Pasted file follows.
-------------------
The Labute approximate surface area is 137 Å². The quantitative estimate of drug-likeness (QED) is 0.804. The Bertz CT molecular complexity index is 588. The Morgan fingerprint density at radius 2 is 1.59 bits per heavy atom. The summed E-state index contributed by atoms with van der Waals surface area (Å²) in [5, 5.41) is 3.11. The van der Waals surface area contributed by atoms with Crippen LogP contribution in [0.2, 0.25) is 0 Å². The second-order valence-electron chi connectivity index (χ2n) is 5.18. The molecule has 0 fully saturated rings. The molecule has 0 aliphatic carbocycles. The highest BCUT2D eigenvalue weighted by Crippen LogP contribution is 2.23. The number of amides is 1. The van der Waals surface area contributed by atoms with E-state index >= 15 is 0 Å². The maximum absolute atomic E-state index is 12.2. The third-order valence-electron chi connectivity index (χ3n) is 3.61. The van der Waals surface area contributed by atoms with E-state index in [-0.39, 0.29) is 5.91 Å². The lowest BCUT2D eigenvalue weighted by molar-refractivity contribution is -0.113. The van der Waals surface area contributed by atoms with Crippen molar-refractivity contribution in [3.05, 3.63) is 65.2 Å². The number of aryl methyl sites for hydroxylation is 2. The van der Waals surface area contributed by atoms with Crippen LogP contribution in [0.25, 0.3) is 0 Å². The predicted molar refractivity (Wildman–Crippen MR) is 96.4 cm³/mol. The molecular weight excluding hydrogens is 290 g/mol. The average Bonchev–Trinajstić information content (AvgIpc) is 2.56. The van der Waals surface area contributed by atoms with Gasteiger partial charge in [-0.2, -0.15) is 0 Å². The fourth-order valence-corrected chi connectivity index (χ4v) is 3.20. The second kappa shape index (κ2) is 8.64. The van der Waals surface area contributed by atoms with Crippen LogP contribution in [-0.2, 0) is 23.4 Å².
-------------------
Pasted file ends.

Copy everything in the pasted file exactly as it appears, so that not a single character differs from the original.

The Labute approximate surface area is 137 Å². The quantitative estimate of drug-likeness (QED) is 0.804. The Bertz CT molecular complexity index is 588. The Morgan fingerprint density at radius 2 is 1.59 bits per heavy atom. The summed E-state index contributed by atoms with van der Waals surface area (Å²) in [5, 5.41) is 3.11. The van der Waals surface area contributed by atoms with Crippen LogP contribution in [0.2, 0.25) is 0 Å². The second-order valence-electron chi connectivity index (χ2n) is 5.18. The molecule has 0 fully saturated rings. The molecule has 0 aliphatic carbocycles. The highest BCUT2D eigenvalue weighted by Crippen LogP contribution is 2.23. The number of amides is 1. The van der Waals surface area contributed by atoms with E-state index >= 15 is 0 Å². The maximum absolute atomic E-state index is 12.2. The third-order valence-electron chi connectivity index (χ3n) is 3.61. The van der Waals surface area contributed by atoms with E-state index in [-0.39, 0.29) is 5.91 Å². The lowest BCUT2D eigenvalue weighted by molar-refractivity contribution is -0.113. The van der Waals surface area contributed by atoms with Crippen molar-refractivity contribution in [3.05, 3.63) is 65.2 Å². The number of aryl methyl sites for hydroxylation is 2. The van der Waals surface area contributed by atoms with Crippen LogP contribution in [0.25, 0.3) is 0 Å². The predicted molar refractivity (Wildman–Crippen MR) is 96.4 cm³/mol. The molecular weight excluding hydrogens is 290 g/mol. The average Bonchev–Trinajstić information content (AvgIpc) is 2.56. The van der Waals surface area contributed by atoms with Gasteiger partial charge in [-0.2, -0.15) is 0 Å². The fourth-order valence-corrected chi connectivity index (χ4v) is 3.20. The second kappa shape index (κ2) is 8.64. The van der Waals surface area contributed by atoms with Crippen LogP contribution in [-0.2, 0) is 23.4 Å².